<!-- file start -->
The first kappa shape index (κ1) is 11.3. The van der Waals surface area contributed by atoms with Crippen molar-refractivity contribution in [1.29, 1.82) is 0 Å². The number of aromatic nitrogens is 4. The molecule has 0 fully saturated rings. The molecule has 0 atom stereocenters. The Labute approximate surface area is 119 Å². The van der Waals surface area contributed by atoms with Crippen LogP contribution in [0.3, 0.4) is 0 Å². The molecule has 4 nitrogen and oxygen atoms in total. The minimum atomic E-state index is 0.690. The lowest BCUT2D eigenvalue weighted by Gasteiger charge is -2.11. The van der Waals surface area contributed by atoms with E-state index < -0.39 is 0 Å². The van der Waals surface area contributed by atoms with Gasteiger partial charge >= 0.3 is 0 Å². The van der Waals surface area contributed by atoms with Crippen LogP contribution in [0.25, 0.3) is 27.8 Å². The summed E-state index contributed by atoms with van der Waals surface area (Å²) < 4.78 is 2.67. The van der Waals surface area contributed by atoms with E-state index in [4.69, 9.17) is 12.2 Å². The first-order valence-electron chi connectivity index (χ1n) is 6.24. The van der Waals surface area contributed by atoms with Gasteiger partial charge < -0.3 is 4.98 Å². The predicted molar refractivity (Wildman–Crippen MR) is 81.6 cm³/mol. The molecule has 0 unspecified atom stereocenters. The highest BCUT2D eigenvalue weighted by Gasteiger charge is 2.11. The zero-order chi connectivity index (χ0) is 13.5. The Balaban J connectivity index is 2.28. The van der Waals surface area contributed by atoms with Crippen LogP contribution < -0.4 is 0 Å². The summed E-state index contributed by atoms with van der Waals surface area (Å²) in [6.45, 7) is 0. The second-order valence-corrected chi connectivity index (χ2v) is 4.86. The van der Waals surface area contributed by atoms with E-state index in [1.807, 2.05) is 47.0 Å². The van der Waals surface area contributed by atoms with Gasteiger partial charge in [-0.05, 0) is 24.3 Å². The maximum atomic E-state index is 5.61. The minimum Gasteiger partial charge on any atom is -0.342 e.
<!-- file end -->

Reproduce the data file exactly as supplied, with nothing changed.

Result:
The first kappa shape index (κ1) is 11.3. The van der Waals surface area contributed by atoms with Crippen molar-refractivity contribution in [1.29, 1.82) is 0 Å². The number of aromatic nitrogens is 4. The molecule has 0 fully saturated rings. The molecule has 0 atom stereocenters. The Labute approximate surface area is 119 Å². The van der Waals surface area contributed by atoms with Crippen LogP contribution in [0.3, 0.4) is 0 Å². The molecule has 4 nitrogen and oxygen atoms in total. The minimum atomic E-state index is 0.690. The lowest BCUT2D eigenvalue weighted by Gasteiger charge is -2.11. The van der Waals surface area contributed by atoms with E-state index < -0.39 is 0 Å². The van der Waals surface area contributed by atoms with Gasteiger partial charge >= 0.3 is 0 Å². The van der Waals surface area contributed by atoms with Crippen LogP contribution in [0.25, 0.3) is 27.8 Å². The summed E-state index contributed by atoms with van der Waals surface area (Å²) < 4.78 is 2.67. The van der Waals surface area contributed by atoms with E-state index in [4.69, 9.17) is 12.2 Å². The first-order valence-electron chi connectivity index (χ1n) is 6.24. The van der Waals surface area contributed by atoms with Gasteiger partial charge < -0.3 is 4.98 Å². The predicted molar refractivity (Wildman–Crippen MR) is 81.6 cm³/mol. The molecule has 0 unspecified atom stereocenters. The highest BCUT2D eigenvalue weighted by Gasteiger charge is 2.11. The zero-order chi connectivity index (χ0) is 13.5. The Balaban J connectivity index is 2.28. The van der Waals surface area contributed by atoms with Crippen LogP contribution < -0.4 is 0 Å². The summed E-state index contributed by atoms with van der Waals surface area (Å²) in [6.45, 7) is 0. The second-order valence-corrected chi connectivity index (χ2v) is 4.86. The van der Waals surface area contributed by atoms with E-state index in [1.807, 2.05) is 47.0 Å². The van der Waals surface area contributed by atoms with Gasteiger partial charge in [-0.05, 0) is 24.3 Å². The maximum atomic E-state index is 5.61. The minimum Gasteiger partial charge on any atom is -0.342 e.